Research on mass shootings over the last decade has bolstered the idea that people at the scene of an attack have a better chance of survival if they take an active stance rather than waiting to be rescued by the police, who in many cases cannot get there fast enough to prevent the loss of life.
In an analysis of 84 such shooting cases in the United States from 2000 to 2010, for example, researchers at Texas State University found that the average time it took for the police to respond was three minutes.
“But you see that about half the attacks are over before the police get there, even when they arrive quickly,” said J. Pete Blair, director for research of the university’s Advanced Law Enforcement Rapid Response Training Center and an author of the research, which is set to be published in a book this year.
In the absence of a police presence, how victims responded often made the difference between life and death, Dr. Blair said.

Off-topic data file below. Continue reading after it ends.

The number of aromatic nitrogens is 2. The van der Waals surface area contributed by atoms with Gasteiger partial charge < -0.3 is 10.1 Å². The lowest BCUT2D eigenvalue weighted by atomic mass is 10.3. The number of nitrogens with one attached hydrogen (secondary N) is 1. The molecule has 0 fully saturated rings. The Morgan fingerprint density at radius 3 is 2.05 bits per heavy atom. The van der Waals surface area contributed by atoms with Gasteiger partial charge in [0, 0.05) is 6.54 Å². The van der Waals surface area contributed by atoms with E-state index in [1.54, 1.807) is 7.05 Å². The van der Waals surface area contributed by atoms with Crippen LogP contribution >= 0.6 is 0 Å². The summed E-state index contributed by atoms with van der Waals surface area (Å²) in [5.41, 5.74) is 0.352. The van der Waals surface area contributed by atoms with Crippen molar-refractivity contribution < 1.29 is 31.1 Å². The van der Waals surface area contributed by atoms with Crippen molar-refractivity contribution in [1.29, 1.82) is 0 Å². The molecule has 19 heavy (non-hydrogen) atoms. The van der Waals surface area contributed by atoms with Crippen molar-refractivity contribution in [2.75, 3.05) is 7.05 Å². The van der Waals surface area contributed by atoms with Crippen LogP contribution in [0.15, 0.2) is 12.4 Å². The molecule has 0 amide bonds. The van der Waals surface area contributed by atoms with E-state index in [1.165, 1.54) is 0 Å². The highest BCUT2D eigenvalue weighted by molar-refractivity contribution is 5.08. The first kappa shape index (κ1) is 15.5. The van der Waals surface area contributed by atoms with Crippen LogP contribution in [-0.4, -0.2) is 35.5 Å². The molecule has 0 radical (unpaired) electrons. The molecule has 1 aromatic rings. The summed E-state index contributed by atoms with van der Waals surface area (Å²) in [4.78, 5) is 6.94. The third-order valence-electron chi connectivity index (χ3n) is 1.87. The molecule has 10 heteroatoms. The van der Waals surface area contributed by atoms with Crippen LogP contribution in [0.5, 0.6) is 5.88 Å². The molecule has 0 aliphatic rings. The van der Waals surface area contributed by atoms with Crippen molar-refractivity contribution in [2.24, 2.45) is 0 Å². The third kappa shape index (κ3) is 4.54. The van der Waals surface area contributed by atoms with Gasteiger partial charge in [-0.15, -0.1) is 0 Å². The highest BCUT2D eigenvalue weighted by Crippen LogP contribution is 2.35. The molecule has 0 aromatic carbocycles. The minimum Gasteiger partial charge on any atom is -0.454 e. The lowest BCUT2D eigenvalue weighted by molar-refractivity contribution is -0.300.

In 16 of the attacks studied by the researchers, civilians were able to stop the perpetrator, subduing him in 13 cases and shooting him in 3 cases. In other attacks, civilians have obstructed or delayed the gunman until the police arrived.
Police used to advise that if you find yourself in a mass attack, call 911 and wait for help. If you do that, your chances of getting killed increase. Soft targets in gun-free zones have turned out to be bullet (or knife) catchers.
This research needs to be made known as widespread as possible. Its advice to flee, hide or fight runs counter to the old call and wait for help plan. The Aurora Joker killer researched and targeted the theater he attacked because it was advertised as a gun-free zone. Its status as a soft target attracted him. If we’re all potentially hard targets who are determined to act, though, how likely are these cowards to attack?